The sixth-former from Lynchburg is interviewing World War Two veterans around the world to understand how the war shaped their lives.
Sixth former Carson Becker has long been interested in history, but it was an article about a World War Two veteran in his hometown of Lynchburg, Virginia that inspired a project that has now taken him across the country and around the world.
After reading that profile of a local veteran, Carson decided to start interviewing other survivors of World War Two. He reached out to a few in Virginia and last spring interviewed a pilot in nearby Woodstock, Virginia who is one of just 100 surviving members of the OSS, the wartime spy network that grew into the Central Intelligence Agency. The pilot, John Billings, participated in the daring mission behind Nazi lines that became the basis of the Quentin Tarantino movie Inglourious Basterds. Billings and other members of the OSS are recipients of the Congressional Gold Medal.
A few months ago Carson interviewed Charles Coolidge, one of just four surviving medal of honor recipients from World War Two. He’s since interviewed two more medal of honor recipients and other notable veterans such as retired Sen. Bob Dole, who served as Senate majority leader.
“These interviews got me interested in doing a book on extraordinary individuals and how World War Two shaped these men and what they did with their life,” Carson said.
Carson took this work to the next level last summer when he flew to Japan and spent three weeks interviewing Japanese veterans of the war and visiting historic sights. The trip was the product of six months of research and preparation.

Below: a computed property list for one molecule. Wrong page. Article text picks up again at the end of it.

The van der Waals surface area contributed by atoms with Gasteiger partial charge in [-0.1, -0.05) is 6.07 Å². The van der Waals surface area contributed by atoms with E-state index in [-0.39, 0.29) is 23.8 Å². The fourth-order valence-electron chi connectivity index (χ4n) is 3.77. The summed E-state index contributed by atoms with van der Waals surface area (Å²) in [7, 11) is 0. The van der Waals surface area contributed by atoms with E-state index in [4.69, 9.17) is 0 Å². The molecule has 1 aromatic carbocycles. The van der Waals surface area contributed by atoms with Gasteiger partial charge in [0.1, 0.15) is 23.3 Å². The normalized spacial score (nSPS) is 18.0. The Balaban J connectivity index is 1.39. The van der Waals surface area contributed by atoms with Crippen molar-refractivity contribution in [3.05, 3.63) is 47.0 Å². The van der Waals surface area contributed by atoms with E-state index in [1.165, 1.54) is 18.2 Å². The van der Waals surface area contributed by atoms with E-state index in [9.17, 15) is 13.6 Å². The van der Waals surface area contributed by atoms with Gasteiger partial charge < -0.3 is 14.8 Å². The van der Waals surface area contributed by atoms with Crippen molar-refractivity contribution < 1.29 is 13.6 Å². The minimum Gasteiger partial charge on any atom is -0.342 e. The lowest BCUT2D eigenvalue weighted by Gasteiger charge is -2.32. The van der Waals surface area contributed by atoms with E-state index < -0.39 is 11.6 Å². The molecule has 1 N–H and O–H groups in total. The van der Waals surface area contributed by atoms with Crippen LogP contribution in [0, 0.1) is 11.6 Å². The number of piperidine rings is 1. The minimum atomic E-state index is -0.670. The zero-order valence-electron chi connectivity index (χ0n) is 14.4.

One of the men he interviewed was Mitsunari Tanaka, a Kamikaze pilot who survived the war only because his mission was rescheduled at the last minute and his plane then destroyed that night in an American raid.
“Another man I spoke with was a captain who commanded 150 men,” Carson said. “He talked with me about the Japanese code of honor for officers. The sense of obligation he felt to his men and to the emperor was very similar to what our medal of honor winners said they felt to the United States.”
Carson has now completed twenty interviews, with plans to tackle another five this spring and summer. This spring he plans to work on his book with English teacher Ted Blain and hopes to eventually publish the book next year.
“I’ve built some close friendships with these veterans during the course of my research, Carson said. “It’s especially hard to believe the Japanese veterans were willing to work with me. I developed a real bond with them in my interviews, even though we don’t speak the same language.”
You can learn more about Carson’s project and support his work on his website.
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